Cancer screening barriers and facilitators for under and never screened populations (breast, cervical, colorectal) Ovarian Cancer and Us OVARIAN CANCER and US Ovarian Cancer and Us

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Monday, October 31, 2016

Cancer screening barriers and facilitators for under and never screened populations (breast, cervical, colorectal)



abstract

Cancer screening barriers and facilitators for under and never screened populations: A mixed methods study


Highlights

Significant barriers to cancer screening relate to the universal human condition of fear.
Significant facilitators for cancer screening are related to relationship and communication.
The top barriers and facilitators are consistent across the three cancers and upscale from local to provincial levels.

Background

Cancer screening is below targets in Ontario, Canada. Our objective was to identify and quantify the barriers and facilitators for breast, cervical and colorectal cancer screening for under and never screened (UNS) residents living in Ontario between 2011 and 2013.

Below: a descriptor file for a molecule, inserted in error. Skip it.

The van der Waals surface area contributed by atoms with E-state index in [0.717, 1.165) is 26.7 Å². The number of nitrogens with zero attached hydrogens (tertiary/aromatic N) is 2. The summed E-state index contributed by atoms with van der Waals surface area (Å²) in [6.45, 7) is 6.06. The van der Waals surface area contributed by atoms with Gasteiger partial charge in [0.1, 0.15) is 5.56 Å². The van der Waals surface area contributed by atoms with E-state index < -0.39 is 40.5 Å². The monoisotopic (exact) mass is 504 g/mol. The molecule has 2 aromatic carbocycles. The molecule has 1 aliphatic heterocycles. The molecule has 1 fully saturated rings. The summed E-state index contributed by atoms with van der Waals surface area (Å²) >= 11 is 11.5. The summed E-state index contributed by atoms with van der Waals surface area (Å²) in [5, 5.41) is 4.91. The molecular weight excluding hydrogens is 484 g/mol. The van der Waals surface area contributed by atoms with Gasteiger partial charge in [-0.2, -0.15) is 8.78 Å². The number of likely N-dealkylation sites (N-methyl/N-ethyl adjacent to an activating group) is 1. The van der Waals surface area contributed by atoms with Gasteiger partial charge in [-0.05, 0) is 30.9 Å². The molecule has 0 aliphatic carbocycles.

Methods

We used a multi-phased mixed methods study design. Results from thematic analysis of focus group discussions with health care providers and UNS community members were used to develop an on-line, province-wide, cross-sectional survey to estimate the prevalence of barriers and facilitators for the provincial population. Adjusted prevalence odds ratios and 95% confidence intervals were estimated for UNS compared to regularly screened participants using logistic regression.

Results

Four focus groups were held with health service providers and sixteen with UNS community members. Top barriers and facilitators themed around provider-patient communication, fear and embarrassment, history of physical or sexual abuse, social determinants of health (including low literacy, lack of awareness, and health insurance), symptoms appearing, and family and friends. 3075 participants completed the online survey. Compared to regularly screened participants, UNS had significantly higher odds of reporting: no regular health care provider; not feeling comfortable talking about screening; or the Doctor or Nurse Practitioner not suggesting screening. UNS also had significantly higher odds of reporting the facilitators: the test being less scary/painful or uncomfortable; friend/family insisting on getting screened; starting to have symptoms; or an easier test that could be done at home.

Conclusions

Interventions addressing fear through individual, interpersonal and structural facilitators may increase cancer screening.

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